In golf, there are two different types of bunkers: sand bunkers and waste bunkers.
The Rules of Golf govern what golfers can and cannot do in sand bunkers and waste bunkers, and not knowing the difference can result in disaster and penalty strokes for a player.
If you're not a golfer, you probably imagine bunkers on a golf course as pretty much any area where there's a bunch of sand. After all, golfers colloquially refer to bunkers as "playing on the beach," so why shouldn't every beach be a bunker?
However, that's not the case.
Sand bunkers vs. waste bunkers
Under the Rules of Golf, sand bunkers are defined as "a specially prepared area of sand, which is often a hollow from which turf or soil was
removed." In other words, a sand bunker is filled with sand, and it's enclosed, and it has a rake. Players are considered to be in a bunker of their ball is fully inside the confines of the bunker surround.
The Rules of Golf consider a bunker a hazard. Golfers aren't allowed to ground their club in a bunker before making contact with the downswing of their attempted shot. If they do, it's a two-stroke penalty for "testing the surface" or for improving their lie.
Prior to 2019, golfers couldn't remove loose impediments in a bunker. However, they now can.
Under the newest version of the Rules of Golf, adopted in 2019, a golfer can declare their ball unplayable in a bunker, but they will be allowed to take relief outside of a bunker in exchange for a two-stroke penalty.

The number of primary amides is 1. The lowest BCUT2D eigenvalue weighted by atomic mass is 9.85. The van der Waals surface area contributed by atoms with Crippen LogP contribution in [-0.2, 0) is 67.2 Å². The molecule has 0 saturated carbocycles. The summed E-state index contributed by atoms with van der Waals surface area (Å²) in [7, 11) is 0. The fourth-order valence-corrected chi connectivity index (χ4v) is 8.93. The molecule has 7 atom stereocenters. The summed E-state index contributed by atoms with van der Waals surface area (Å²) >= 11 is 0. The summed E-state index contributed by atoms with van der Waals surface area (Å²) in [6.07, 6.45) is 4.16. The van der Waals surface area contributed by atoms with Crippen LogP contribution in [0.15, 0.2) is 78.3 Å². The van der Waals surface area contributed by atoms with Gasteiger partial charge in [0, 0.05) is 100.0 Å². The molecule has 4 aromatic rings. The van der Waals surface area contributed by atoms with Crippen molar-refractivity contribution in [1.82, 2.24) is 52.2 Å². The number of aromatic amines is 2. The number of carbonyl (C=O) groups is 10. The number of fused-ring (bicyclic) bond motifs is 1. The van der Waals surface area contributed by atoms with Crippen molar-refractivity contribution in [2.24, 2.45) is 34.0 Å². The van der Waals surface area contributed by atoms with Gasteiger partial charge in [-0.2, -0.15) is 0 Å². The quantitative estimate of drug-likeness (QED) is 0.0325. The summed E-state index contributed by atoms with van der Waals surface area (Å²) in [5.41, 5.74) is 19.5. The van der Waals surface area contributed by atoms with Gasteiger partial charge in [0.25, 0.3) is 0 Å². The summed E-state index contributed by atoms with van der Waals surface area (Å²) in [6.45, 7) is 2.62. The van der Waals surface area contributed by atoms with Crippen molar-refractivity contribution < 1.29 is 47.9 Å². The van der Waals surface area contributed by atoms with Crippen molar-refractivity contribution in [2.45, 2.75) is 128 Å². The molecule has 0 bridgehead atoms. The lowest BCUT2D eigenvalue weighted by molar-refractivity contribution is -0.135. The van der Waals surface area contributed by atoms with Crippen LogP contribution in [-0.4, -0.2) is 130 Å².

There's a different area, called a waste bunker or waste area, that was generally popularized by course architect Pete Dye. A waste area or waste bunker is an area of the course with elements of a bunker -- sand, crushed shells, loose soil -- that are not prepared, not necessarily surrounded by turf and do not have a rake.
In golf, waste areas or waste bunkers are treated like what's called the "general area," meaning it's just like hitting off turf. Players can ground their club in a waste bunker, including taking practice strokes and testing the soil. However, golfers aren't allowed to use practice swings or shot preparation to move loose impediments -- sand, shells, loose soil -- that are naturally part of the waste bunker. If a player does, then they are considered to have improved their lie and are subject to a two-stroke penalty under the Rules of Golf through Rule 8.1.
When a bunker isn't a bunker
Complicating the sand bunker vs. waste area difference is that tournament committees and golf courses can declare what are sand bunkers as not bunkers, allowing golfers to ground their club and test the surface with practice strokes. They can also declare what would otherwise be considered waste areas as bunkers, meaning the course or tournament could treat any sandy area -- regardless of size, treatment or enclosure -- as a bunker.
That's what happened in the 2010 PGA Championship at Whistling Straits, when Dustin Johnson grounded his club in a sandy area on the final hole of regulation. For that week, the PGA of America declared all sandy areas as bunkers and for players to treat them as such. Since Johnson grounded his club before striking the ball, he was penalized and missed the playoff that was ultimately won by Martin Kaymer.